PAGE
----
Yes, Starbucks was born in charmingly wet Seattle, and if corporations had nationalities, Starbucks would have carried a passport bearing the seal of the coat of arms of the United States, embossed on a midnight-blue cover. Yet, ironically, Starbucks is one among a handful of quintessentially American consumer brands that are, in essence, shedding their American identity, and projecting themselves more as suave, cosmopolitan, globalist players.
Starbucks did not fly to India as “Starbucks Coffee.” Around early 2011, the company dropped the words, “Starbucks” and “Coffee,” from its logo. By jettisoning the verbiage, it was, on one level, making it known for more than just coffee; on another, it was trying, it could be argued, to dispense with a direct connection to an American literary classic.
Starbucks is named after the first mate character in Herman Melville’s “Moby Dick.” The logo, also inspired by the sea, features a “twin-tailed siren,” from Greek mythology. When Starbucks was founded in 1971, the sea-nymph was selected as a salute to the nautical roots of the coffee business.
In the new version of the logo, the mermaid floats freely—unbound by a name. To surrender one’s name is to be willing to travel beyond the rigid shackles imposed by it, and to eagerly adapt and adjust to the fads and fancies; the tastes and quirks, of other cultures.
Consider the coffee shop located at the entrance to the Dazaifu Tenmangu, an ancient Japanese shrine, dating back to 919 A.D. It is a Starbucks. Made out of 2,000 short and slender wooden poles, woven diagonally, its architecture, however, is decidedly un-Starbucks. The goal of the Japanese architecture firm, in the words of Italian design magazine, Domus, was to erect a building that would “harmonize with the [surrounding] townscape” of low-slung houses.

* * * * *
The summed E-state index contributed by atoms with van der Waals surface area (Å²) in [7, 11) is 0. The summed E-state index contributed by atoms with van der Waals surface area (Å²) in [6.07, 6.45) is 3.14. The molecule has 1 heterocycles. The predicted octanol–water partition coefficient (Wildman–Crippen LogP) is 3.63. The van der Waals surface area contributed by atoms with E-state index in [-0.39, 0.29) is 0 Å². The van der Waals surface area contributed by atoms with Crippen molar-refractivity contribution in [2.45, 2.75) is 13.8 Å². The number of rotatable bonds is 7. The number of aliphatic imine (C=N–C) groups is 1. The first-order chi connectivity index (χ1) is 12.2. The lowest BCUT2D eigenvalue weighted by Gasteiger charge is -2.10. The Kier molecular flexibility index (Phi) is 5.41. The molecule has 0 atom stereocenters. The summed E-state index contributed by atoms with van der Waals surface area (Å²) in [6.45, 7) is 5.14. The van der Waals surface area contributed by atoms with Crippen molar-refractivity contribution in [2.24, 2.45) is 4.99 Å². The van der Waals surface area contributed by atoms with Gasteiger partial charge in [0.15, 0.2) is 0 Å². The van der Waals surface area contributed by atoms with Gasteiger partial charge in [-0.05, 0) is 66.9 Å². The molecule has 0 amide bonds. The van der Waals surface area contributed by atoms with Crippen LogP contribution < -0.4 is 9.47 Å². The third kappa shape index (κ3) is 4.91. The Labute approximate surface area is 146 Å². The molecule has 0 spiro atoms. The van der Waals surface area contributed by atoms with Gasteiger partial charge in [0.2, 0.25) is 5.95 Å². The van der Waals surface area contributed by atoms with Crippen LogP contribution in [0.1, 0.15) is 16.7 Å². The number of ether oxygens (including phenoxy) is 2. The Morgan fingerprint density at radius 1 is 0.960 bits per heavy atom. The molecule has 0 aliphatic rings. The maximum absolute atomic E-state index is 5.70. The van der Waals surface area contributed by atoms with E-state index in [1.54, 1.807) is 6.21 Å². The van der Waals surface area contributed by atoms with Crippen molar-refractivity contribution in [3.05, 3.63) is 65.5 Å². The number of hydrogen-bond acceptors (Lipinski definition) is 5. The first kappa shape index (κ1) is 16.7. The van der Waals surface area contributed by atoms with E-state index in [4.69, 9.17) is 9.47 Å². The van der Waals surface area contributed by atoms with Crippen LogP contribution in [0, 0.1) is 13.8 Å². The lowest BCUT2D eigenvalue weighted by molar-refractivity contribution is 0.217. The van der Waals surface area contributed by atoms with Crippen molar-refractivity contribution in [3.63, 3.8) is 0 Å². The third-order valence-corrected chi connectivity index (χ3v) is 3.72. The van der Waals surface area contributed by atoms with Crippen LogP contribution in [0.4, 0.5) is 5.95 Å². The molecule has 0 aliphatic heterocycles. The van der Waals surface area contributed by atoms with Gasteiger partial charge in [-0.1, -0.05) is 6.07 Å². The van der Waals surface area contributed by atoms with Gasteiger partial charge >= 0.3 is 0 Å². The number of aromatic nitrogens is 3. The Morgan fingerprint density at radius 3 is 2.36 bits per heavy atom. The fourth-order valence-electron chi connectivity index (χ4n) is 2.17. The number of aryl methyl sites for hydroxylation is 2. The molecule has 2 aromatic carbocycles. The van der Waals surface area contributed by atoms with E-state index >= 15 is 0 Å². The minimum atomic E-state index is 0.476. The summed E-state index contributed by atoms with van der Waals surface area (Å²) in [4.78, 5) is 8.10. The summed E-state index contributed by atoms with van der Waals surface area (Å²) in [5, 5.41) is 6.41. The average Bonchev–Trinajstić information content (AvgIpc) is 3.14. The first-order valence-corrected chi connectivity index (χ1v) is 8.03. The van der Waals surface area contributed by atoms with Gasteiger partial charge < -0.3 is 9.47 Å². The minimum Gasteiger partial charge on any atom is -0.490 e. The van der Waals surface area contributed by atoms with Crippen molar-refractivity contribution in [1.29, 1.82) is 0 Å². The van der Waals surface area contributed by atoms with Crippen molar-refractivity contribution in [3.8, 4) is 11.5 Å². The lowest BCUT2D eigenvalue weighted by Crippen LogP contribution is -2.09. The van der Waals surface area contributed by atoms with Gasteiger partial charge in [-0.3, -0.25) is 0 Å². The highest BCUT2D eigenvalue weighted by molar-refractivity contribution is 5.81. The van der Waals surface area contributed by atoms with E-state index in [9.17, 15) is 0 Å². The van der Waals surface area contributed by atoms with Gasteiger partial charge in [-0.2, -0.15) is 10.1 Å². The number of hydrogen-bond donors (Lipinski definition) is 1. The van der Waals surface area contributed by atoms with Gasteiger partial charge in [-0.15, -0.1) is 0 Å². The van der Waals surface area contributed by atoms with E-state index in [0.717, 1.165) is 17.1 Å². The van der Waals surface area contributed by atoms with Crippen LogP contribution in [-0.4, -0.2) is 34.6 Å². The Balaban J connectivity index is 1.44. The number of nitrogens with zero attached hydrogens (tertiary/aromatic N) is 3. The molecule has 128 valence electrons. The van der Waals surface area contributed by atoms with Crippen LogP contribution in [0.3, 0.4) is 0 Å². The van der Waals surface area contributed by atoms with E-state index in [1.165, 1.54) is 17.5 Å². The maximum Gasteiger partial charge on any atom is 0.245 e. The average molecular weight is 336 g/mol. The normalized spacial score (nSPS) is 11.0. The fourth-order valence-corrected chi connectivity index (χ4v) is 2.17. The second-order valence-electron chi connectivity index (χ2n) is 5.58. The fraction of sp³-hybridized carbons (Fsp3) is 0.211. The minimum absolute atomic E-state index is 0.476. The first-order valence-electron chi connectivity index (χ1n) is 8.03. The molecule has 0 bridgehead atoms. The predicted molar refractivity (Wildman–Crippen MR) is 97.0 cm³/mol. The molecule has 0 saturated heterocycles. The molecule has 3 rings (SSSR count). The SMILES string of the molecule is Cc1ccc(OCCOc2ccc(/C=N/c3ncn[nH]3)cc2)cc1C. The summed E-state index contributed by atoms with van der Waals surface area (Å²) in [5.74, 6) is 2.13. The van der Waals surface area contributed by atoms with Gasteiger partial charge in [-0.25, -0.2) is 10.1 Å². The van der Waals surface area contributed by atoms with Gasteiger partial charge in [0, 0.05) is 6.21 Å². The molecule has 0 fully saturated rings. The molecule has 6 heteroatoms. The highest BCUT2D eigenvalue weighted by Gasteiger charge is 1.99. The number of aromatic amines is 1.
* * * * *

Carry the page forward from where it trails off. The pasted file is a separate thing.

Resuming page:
Very recently, Starbucks unveiled a new concept store in Amsterdam, which is not clinically glossy. Redolent with the aroma of roasted beans, with walls adorned with antique Delft tiles, with long oak tables and benches, made of repurposed Dutch oak, it has the cozy fug of a gingerbread house.
Starbucks, and others of its corporate ilk, could not care less if they set up shop in the Nubian mountains in the Sudan (provided of course, there was no war raging).
There was a time, not too long ago, when France disparaged hamburgers and French fries. The homeland of haute-cuisine, a nation of epicures, renowned for its three-star Michelin restaurants, declared McDonald’s as the epitome of what it called “malbouffe” (translated as “junk food”). Today, McDonald’s has won over the palates of the Gauls. The fast-food hegemony has converted France into its second-most profitable market in the world, with over 1,200 restaurants.
How did that happen? Again, the answer is that McDo, as the chain is known in France, has de-Americanized itself.
Unlike in the United States, you will not see pole-mounted Golden Arches, visible from far afield, and they are not set against a Red Riding Hood-red background, but foliage green. The visual signage is more subdued. In a stark departure from its American counterpart, inside, the restaurants, are well, more restaurant-like, with elegant décor, which entice customers to spend more time within the establishment, rather than grab a paper bag and go. On its menu are French dainties like French Roquefort cheese sandwiches and Parisian macaroons.
Can Starbucks and McDonald’s still be considered “American” companies? More importantly, do they care what we think of them, whether as a cowboy or an absinthe-drinking portraitist?
Alakananda Mookerjee lives in Brooklyn, and is a Francophile.
Sharmila Mukherjee teaches writing at New York University and at the City University of New York, and is an emergent fiction writer as well.